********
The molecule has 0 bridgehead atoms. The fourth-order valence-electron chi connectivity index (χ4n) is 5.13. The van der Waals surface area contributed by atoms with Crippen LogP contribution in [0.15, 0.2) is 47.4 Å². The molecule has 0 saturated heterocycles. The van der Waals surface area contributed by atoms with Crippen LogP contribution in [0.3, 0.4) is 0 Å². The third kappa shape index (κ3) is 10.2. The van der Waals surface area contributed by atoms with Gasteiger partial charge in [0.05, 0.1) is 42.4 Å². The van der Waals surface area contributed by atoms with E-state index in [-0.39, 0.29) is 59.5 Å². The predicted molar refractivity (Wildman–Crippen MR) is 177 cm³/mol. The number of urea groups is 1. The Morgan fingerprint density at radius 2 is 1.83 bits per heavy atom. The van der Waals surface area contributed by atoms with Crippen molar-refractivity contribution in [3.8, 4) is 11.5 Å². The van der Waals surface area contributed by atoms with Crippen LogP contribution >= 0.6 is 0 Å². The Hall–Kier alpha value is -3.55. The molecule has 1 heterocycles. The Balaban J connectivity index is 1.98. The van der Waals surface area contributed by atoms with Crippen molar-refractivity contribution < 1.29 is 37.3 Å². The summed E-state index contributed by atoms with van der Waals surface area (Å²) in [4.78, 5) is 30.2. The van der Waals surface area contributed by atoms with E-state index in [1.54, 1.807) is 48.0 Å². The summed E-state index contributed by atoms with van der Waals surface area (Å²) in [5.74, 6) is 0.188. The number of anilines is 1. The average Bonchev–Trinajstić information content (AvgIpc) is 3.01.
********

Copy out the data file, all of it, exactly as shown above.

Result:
The molecule has 0 bridgehead atoms. The fourth-order valence-electron chi connectivity index (χ4n) is 5.13. The van der Waals surface area contributed by atoms with Crippen LogP contribution in [0.15, 0.2) is 47.4 Å². The molecule has 0 saturated heterocycles. The van der Waals surface area contributed by atoms with Crippen LogP contribution in [0.3, 0.4) is 0 Å². The third kappa shape index (κ3) is 10.2. The van der Waals surface area contributed by atoms with Gasteiger partial charge in [0.05, 0.1) is 42.4 Å². The van der Waals surface area contributed by atoms with E-state index in [-0.39, 0.29) is 59.5 Å². The predicted molar refractivity (Wildman–Crippen MR) is 177 cm³/mol. The number of urea groups is 1. The Morgan fingerprint density at radius 2 is 1.83 bits per heavy atom. The van der Waals surface area contributed by atoms with Crippen molar-refractivity contribution in [3.8, 4) is 11.5 Å². The van der Waals surface area contributed by atoms with Crippen LogP contribution >= 0.6 is 0 Å². The Hall–Kier alpha value is -3.55. The molecule has 1 heterocycles. The Balaban J connectivity index is 1.98. The van der Waals surface area contributed by atoms with Crippen molar-refractivity contribution < 1.29 is 37.3 Å². The summed E-state index contributed by atoms with van der Waals surface area (Å²) in [4.78, 5) is 30.2. The van der Waals surface area contributed by atoms with E-state index in [1.54, 1.807) is 48.0 Å². The summed E-state index contributed by atoms with van der Waals surface area (Å²) in [5.74, 6) is 0.188. The number of anilines is 1. The average Bonchev–Trinajstić information content (AvgIpc) is 3.01.